(2) What are the conservative arguments against and in favor of gay marriage?
Opponents advance three major arguments:
(a) Tradition: Throughout history, most societies and religions stigmatized homosexuality and none has sanctioned marriage between members of the same sex.
While appeals to traditional wisdom are valid, they rarely settle an argument. After all, slavery has been a traditional part of all major civilizations. Yet this hardly amounts to a persuasive case for a return to slave-holding. Why, then, should “tradition” alone prevail with respect to homosexuality?
(b) It shouldn’t, which is why opponents then evoke the “slippery slope:” “If gay marriage is acceptable, why can’t I marry my dog?” they ask, “Or my sister, my daughter, or under legalized polygamy, all three?”
The libertarian UCLA law professor Eugene Volokh, who has extensively analyzed the slippery slope argument, discussed its workings in a 2003 article he wrote with David Newman, describing it vividly: “A frog that’s dropped into boiling water will jump out, but a frog that’s put into cold water which is gradually warmed supposedly won’t notice the temperature change — and will get cooked.”
In some areas this may be true, but not with gay marriage. The public will scarcely fail to notice, and to respond forcefully against, new proposals to change marriage laws even more dramatically than permitting gay marriages. The public, unlike the frog, will notice when the temperature is turned up. If human-animal, polygamous and bigamous marriages are proposed as the logical steps to follow the precedent of gay marriage, people will pay attention. They won’t “get cooked,” a self-serving New York Times op-ed on Sunday to the contrary notwithstanding.
All legislative enactments, public referenda, and judicial rulings that produce even minor changes are open to the criticism that each additional step could make later changes easier to enact. A law permitting gay marriage will not ipso facto lead to the passage of all imaginable laws permitting marriages between human beings and every conceivable other person or with animals, vegetables, or minerals. The way to avoid sliding down the slippery slope is to go no further: to draw the line where it has been drawn and to move the goal posts no further. This is not only possible, it is overwhelmingly likely. Changes in the law, as in life, are inevitable. Were they not, we’d be living under the laws and customs of 1776, complete with slave-owning, putting criminals in pillories, and corporal punishment in our public schools.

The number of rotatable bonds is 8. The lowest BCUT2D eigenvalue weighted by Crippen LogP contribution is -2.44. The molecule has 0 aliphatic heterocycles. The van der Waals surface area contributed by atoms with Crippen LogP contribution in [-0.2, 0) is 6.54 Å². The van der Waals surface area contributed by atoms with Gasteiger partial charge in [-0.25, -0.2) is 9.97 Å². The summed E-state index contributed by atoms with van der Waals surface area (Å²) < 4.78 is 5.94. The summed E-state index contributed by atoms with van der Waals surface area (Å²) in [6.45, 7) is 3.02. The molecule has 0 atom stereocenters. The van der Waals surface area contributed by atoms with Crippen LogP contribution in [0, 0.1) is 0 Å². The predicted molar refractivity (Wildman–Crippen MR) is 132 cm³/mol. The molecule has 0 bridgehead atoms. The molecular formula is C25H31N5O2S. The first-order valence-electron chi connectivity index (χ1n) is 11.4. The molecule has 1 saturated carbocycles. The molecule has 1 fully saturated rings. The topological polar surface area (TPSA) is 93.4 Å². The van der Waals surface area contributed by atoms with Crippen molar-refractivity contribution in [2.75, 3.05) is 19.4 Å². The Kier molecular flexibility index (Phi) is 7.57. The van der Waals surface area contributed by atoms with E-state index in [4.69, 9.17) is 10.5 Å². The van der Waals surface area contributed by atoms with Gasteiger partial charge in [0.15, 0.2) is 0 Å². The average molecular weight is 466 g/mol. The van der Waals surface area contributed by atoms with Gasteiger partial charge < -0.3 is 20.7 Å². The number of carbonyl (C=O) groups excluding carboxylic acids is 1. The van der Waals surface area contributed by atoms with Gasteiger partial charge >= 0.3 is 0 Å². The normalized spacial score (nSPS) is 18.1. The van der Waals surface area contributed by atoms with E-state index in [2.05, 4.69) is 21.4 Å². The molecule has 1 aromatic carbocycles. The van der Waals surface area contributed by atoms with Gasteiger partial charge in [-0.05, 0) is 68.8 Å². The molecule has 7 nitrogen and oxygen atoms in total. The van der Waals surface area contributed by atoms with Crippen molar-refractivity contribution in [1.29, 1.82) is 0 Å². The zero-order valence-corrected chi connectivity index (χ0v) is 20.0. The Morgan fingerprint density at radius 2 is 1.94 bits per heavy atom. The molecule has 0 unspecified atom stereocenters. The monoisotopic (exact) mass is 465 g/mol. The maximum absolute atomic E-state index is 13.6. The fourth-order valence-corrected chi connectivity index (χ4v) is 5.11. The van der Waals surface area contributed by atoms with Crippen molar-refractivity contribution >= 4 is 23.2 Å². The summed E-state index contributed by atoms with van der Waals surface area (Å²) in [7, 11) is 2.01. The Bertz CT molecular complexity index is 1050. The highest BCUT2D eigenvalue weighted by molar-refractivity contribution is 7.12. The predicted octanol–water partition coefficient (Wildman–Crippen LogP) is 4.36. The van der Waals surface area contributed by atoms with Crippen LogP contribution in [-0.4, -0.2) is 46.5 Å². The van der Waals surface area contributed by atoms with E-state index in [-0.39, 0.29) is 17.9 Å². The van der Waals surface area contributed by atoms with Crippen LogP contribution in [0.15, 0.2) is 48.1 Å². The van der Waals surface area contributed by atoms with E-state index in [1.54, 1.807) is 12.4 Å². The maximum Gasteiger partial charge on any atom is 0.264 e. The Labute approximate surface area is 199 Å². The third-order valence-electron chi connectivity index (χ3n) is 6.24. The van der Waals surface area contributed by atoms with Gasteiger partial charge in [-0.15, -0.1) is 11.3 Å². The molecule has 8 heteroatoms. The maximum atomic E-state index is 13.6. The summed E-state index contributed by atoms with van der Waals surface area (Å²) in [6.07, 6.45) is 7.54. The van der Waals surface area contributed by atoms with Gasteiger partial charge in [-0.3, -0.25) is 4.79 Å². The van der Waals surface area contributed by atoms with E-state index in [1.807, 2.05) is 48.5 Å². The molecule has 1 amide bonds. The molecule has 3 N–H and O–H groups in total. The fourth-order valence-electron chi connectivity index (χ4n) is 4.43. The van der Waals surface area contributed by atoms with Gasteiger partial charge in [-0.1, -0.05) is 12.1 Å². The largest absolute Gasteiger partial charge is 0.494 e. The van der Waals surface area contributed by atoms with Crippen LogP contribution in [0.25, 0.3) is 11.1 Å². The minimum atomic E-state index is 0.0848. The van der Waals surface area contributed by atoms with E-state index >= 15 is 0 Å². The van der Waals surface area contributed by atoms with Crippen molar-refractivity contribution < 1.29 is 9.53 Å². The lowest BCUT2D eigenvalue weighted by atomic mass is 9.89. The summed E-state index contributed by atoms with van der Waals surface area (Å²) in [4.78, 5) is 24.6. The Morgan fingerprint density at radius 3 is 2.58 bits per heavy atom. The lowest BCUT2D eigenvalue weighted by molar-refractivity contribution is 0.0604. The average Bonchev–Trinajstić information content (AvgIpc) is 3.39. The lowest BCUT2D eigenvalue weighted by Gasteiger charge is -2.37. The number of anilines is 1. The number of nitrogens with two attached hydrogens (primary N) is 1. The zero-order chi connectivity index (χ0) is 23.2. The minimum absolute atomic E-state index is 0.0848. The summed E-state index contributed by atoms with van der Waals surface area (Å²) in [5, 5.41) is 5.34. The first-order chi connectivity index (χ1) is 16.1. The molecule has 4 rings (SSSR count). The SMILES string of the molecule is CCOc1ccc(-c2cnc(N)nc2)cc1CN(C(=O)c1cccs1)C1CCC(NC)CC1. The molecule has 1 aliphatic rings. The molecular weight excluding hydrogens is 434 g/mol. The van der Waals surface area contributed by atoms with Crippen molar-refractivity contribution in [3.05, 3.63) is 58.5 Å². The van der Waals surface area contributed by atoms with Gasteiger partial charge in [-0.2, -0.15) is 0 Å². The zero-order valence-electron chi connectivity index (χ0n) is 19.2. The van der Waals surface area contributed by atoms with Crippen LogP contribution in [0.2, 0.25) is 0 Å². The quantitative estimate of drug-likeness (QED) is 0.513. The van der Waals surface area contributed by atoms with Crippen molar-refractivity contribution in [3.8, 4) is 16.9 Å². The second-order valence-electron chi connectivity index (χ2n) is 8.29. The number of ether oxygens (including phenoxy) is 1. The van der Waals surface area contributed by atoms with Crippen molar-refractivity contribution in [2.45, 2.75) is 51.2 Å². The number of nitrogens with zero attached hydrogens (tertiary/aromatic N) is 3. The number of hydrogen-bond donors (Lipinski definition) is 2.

Another concern of opponents of gay marriage is that it’s only one part of an entire “gay agenda.” A recent example occurred on July 5, 2011, when, voting along party lines, the California legislature sent the governor a bill to make the state the first to require public schools to include the contributions of gays and lesbians [and the transgendered and people with disabilities] in social studies textbooks. On July 14, 2011, Governor Jerry Brown signed it into law. This is a perfect example of dysnomy (a great word, rarely used but frequently needed, meaning a bad law, from “dys”— Greek for “bad”— and “nomos,” Greek for law.)
There have been many more developments at the intersection of primary education and the gay agenda. As early as 1992, the New York Times reported, of New York City schools, “It was to be simply a guide to teaching first graders tolerance and respect for all. Instead, the Board of Education’s ‘Children of the Rainbow’ curriculum, with its teaching of respect and appreciation for gay and lesbian families, has become the latest battleground for liberals and conservatives in the city’s cultural wars.”